Rebecca Flanagan


Rebecca Flanagan

Associate Professor / Director of Teaching & Learning Methods

Law School / Faculty



UMass School of Law 216


2005University of North Carolina School of LawJD
2002Neag School of Education, UConnMA
1999University of ConnecticutBA


  • Academic Skills Lab
  • Property
  • Special Education Law
  • Higher Education Law



A continuation of LAW 530, Property I

Legal issues surrounding public education at the primary and secondary levels. This course will examine the effect, on the public school system, of issues such as: race, religion, disabilities, finances, freedom of expression, vouchers, teachers' pay, and MCAS. The course will also emphasize dispute resolution opportunities under both Federal and Massachusetts Law.


Research interests

  • Law school teaching methodology
  • Pedagogy of adult learning
  • Academic support for non-traditional populations

Select publications

  • Rebecca Flanagan (2018).
    Better By Design: Implementing Meaningful Change for the Next Generation of Law Students
    Maine Law Review
  • Rebecca Flanagan (2017).
    Pre-competencies as Precursors: Enhanced Admission Criteria in the Age of Seat-Deposit Anxiety
    Nevada Law Journal, 17
  • Rebecca Flanagan (2015).
    Do Med Schools Do It Better?: Improving Law School Admissions by Adopting a Medical School Admissions Model
    Duquesne Law Review, 75

Professional background

Rebecca received her JD from the University of North Carolina School of Law in 2005; she is licensed to practice law in New York. After law school, Rebecca became the Assistant Professor and Assistant Director of the Institute of Student and Graduate Academic Support at Whittier Law School in Costa Mesa, California and the Director of Academic Support Programs at Arizona State University-Sandra Day O’Connor College of Law in Tempe, Arizona. Most recently, she was Director of the Pre-Law Center at UConn and ran UConn Law School’s academic success program.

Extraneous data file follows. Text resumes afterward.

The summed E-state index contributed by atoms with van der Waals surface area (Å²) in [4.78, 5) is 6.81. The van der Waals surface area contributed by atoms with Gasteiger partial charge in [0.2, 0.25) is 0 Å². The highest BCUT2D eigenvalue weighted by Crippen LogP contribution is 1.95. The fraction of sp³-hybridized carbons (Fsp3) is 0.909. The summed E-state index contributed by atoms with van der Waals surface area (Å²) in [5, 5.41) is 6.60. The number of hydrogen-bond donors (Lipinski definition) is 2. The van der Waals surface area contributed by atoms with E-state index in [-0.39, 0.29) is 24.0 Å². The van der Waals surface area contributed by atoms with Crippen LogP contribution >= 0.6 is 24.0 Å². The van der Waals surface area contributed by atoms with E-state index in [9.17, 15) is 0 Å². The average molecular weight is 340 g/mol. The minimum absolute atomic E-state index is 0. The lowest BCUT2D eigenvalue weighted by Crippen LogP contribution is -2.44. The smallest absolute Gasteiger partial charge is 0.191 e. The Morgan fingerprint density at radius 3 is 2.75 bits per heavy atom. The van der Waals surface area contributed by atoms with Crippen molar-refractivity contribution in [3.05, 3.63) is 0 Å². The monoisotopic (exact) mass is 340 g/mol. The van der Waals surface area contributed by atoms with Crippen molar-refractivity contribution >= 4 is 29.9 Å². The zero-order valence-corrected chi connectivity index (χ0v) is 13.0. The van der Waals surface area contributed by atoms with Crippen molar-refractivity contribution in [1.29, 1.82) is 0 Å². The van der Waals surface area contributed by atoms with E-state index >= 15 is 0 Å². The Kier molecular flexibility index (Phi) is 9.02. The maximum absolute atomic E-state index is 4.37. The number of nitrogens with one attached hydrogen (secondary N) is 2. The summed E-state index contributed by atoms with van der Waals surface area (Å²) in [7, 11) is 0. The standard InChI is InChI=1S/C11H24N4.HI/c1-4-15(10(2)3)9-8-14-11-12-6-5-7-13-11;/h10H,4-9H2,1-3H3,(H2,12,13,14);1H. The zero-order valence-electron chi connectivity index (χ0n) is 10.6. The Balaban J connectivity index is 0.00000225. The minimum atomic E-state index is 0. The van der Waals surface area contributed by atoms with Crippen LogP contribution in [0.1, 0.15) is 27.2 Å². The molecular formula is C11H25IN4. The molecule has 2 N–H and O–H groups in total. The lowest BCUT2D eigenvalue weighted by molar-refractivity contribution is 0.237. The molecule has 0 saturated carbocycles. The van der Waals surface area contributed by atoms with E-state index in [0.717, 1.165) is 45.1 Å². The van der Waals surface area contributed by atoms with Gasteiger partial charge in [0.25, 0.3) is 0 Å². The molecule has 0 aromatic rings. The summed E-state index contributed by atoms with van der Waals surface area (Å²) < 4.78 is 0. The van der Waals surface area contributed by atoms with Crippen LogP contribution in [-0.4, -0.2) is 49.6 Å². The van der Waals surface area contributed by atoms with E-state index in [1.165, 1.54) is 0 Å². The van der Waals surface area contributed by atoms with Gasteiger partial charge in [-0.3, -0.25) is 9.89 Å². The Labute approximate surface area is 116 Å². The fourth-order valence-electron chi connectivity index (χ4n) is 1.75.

Rebecca is the secretary of the Association of Academic Support Educators (AASE), and was previously a member of the executive board of the Association of American Law Schools Section on Academic Support, and a founding member and member of the executive board of the New England Consortium of Academic Support Professionals (NECASP).

Rebecca has been published in the book Reforming Legal Education: Law Schools at the Crossroads (IAP, 2011), The Learning Curve (the Journal of the ASP Section of AALS), the Washburn Law Journal (Winter 2008) and co-edits the Law School Academic Support Blog (a member of the Law School Professors Blog network) with Dr. Amy Jarmon.

She has presented at numerous conferences, including AALS, the Institute for Law Teaching and Learning Conference, LSAC New Professors Workshop and LSAC Bar Passage Workshop, and the inaugural Humanizing Legal Education Symposium.